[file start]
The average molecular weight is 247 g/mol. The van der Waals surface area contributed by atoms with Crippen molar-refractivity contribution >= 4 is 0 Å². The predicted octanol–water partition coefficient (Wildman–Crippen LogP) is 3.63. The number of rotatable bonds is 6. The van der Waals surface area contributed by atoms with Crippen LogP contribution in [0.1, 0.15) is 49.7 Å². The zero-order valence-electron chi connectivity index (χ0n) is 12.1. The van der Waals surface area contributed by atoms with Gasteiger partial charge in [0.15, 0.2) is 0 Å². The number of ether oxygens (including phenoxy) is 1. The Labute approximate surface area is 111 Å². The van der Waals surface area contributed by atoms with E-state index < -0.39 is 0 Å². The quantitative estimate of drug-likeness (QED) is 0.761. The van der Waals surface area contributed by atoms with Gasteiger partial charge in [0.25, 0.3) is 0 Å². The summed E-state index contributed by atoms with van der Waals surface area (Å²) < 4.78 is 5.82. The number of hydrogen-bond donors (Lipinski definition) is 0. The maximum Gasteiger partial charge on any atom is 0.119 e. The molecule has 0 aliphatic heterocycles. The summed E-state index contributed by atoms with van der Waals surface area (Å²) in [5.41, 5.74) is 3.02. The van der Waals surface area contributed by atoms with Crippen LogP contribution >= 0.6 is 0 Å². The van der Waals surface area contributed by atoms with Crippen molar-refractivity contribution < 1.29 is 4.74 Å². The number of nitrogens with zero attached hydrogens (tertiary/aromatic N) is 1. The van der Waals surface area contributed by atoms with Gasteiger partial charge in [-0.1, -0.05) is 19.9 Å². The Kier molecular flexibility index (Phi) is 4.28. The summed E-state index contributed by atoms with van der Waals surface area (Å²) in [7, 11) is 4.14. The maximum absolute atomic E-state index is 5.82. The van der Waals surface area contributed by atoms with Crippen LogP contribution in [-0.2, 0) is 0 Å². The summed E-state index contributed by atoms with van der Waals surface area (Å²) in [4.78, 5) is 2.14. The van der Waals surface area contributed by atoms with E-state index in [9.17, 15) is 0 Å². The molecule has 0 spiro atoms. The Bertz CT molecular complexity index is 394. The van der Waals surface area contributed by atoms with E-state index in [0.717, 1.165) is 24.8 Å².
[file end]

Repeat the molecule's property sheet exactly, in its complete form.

The average molecular weight is 247 g/mol. The van der Waals surface area contributed by atoms with Crippen molar-refractivity contribution >= 4 is 0 Å². The predicted octanol–water partition coefficient (Wildman–Crippen LogP) is 3.63. The number of rotatable bonds is 6. The van der Waals surface area contributed by atoms with Crippen LogP contribution in [0.1, 0.15) is 49.7 Å². The zero-order valence-electron chi connectivity index (χ0n) is 12.1. The van der Waals surface area contributed by atoms with Gasteiger partial charge in [0.15, 0.2) is 0 Å². The number of ether oxygens (including phenoxy) is 1. The Labute approximate surface area is 111 Å². The van der Waals surface area contributed by atoms with E-state index < -0.39 is 0 Å². The quantitative estimate of drug-likeness (QED) is 0.761. The van der Waals surface area contributed by atoms with Gasteiger partial charge in [0.25, 0.3) is 0 Å². The summed E-state index contributed by atoms with van der Waals surface area (Å²) < 4.78 is 5.82. The number of hydrogen-bond donors (Lipinski definition) is 0. The maximum Gasteiger partial charge on any atom is 0.119 e. The molecule has 0 aliphatic heterocycles. The summed E-state index contributed by atoms with van der Waals surface area (Å²) in [5.41, 5.74) is 3.02. The van der Waals surface area contributed by atoms with Crippen LogP contribution >= 0.6 is 0 Å². The van der Waals surface area contributed by atoms with Crippen molar-refractivity contribution < 1.29 is 4.74 Å². The number of nitrogens with zero attached hydrogens (tertiary/aromatic N) is 1. The van der Waals surface area contributed by atoms with Gasteiger partial charge in [-0.1, -0.05) is 19.9 Å². The Kier molecular flexibility index (Phi) is 4.28. The summed E-state index contributed by atoms with van der Waals surface area (Å²) in [7, 11) is 4.14. The maximum absolute atomic E-state index is 5.82. The van der Waals surface area contributed by atoms with Crippen LogP contribution in [-0.2, 0) is 0 Å². The summed E-state index contributed by atoms with van der Waals surface area (Å²) in [4.78, 5) is 2.14. The van der Waals surface area contributed by atoms with E-state index in [9.17, 15) is 0 Å². The molecule has 0 spiro atoms. The Bertz CT molecular complexity index is 394. The van der Waals surface area contributed by atoms with E-state index in [0.717, 1.165) is 24.8 Å².